41.                     pH = STMPQH(pP, 1#)
  42.                 End If
  43.             End If
  44.         End If
  45.     Else
  46.         pH = Streams(SameAs).H
  47.     End If
  48.     H = pH
  49. HExit:
  50. End Property
  51.  
However, this little "work around" does not want to work in this case and I am now at a loss as to how to fix this.

I have seen a couple of posts from other people on some forums with the same issue but they work around it by changing languages or compilers. I am limited to using VBA in access and am getting extremely frustrated with this problem.

Does anyone know of a solution?

Oh and I am using MS Access 2000 9.0.8961 SP-3
Mar 4 '08 #1
8 2906
FishVal
2,653 Expert 2GB
Hi, Tophurious.

Actually I'm somewhat confused with the code of H get property.
You check variable pSameAs and if it is empty string do calculations otherwise you call the same property in other instance of the class which may or may not call the same in another instance.
Could you explain the logic?
Could it be so that the property at certain conditions becomes recursive?

Regards,
Fish.
Mar 4 '08 #2
The Get H Property is not where the issue is. That is an example of my work around. the problem is in the first part.

As far as the sameas that simply checks to see if we had set that item's enthalpy to be equal to another item's. if it is use the other items. if not calculate.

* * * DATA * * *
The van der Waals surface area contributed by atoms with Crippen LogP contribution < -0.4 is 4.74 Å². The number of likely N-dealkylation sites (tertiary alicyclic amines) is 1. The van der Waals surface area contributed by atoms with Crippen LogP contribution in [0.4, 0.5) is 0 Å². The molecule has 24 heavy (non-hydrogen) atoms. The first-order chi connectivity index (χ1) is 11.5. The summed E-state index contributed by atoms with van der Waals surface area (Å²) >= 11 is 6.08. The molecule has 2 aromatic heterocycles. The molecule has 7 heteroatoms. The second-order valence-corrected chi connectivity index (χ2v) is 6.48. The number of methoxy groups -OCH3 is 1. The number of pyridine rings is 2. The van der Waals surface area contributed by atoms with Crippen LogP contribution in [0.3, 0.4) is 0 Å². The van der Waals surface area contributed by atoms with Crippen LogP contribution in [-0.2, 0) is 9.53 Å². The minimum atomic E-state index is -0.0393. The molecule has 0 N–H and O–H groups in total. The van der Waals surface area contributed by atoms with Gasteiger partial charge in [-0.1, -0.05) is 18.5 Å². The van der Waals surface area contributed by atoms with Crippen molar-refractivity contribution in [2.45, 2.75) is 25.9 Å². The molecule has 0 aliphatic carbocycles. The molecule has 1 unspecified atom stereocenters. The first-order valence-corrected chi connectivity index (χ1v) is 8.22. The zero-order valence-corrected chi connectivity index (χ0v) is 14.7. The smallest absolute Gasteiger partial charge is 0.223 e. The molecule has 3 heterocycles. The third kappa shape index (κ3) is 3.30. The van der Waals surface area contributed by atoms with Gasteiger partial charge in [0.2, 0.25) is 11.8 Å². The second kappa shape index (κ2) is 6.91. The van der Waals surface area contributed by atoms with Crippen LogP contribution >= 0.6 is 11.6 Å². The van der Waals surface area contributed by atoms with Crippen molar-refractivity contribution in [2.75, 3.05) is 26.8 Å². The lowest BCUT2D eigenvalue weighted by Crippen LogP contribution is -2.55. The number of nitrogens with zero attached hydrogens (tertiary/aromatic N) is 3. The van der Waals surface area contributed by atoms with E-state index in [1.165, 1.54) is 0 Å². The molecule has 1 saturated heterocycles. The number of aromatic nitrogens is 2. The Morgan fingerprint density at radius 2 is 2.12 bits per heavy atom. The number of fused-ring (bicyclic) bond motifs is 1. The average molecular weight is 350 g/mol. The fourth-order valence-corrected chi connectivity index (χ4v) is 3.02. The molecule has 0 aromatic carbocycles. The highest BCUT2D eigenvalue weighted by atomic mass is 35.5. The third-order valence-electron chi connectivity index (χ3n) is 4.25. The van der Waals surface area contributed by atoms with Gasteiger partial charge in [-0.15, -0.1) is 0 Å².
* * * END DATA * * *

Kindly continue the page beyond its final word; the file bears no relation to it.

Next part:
And if you notice the overflow error is not occurring on the Get H Property it is occuring in the Set HInput Property (which is included at the top)

Other clarifications:

Dims:
pH: Double (private local)
pHInput: Double (private local)
rsName!Description: String (holds the key of item in collection)
rs!P: Double (pulled from database table, defined as double)
rs!T: Double (pulled from database table, defined as double)
Mar 4 '08 #3
FishVal
2,653 Expert 2GB
One more stupid question. Sorry.
STMPQH() function is in the same DLL, isn't it?
Did the code of H get property (before you've made the patch) throw the error when try to call particularly it?
Mar 4 '08 #4
STMPQH() also in the DLL (Pressure, Quality, return Enthalpy). I do not remember if that was one that threw an error or not. The issue is not calling these methods.

The previous issue was that the compiler would "forget" the value until you looked at it (that is the best way I can explain it). Basically, the run would throw an overflow and break. I would hover over the variable (say for example, pH) and the tooltip would say "pH = 0" even though I KNEW it wasn't so I would look at the local properties window and in there it would say pH = 1200 (or something). I go and hover over the variable again and it would say "pH = 1200" (This is still in break mode, so the variables shoule not have changed at all) Thats what I mean by "Forget".

The current issue, is not that it is forgetting the value, it just throws an overflow. So I click run, when it hits that line (for only 2 out of the 100+ items in the collection) it throws an overflow and breaks. I click F8 to go forward and it works. Both rs!P and rs!T show proper values in break mode.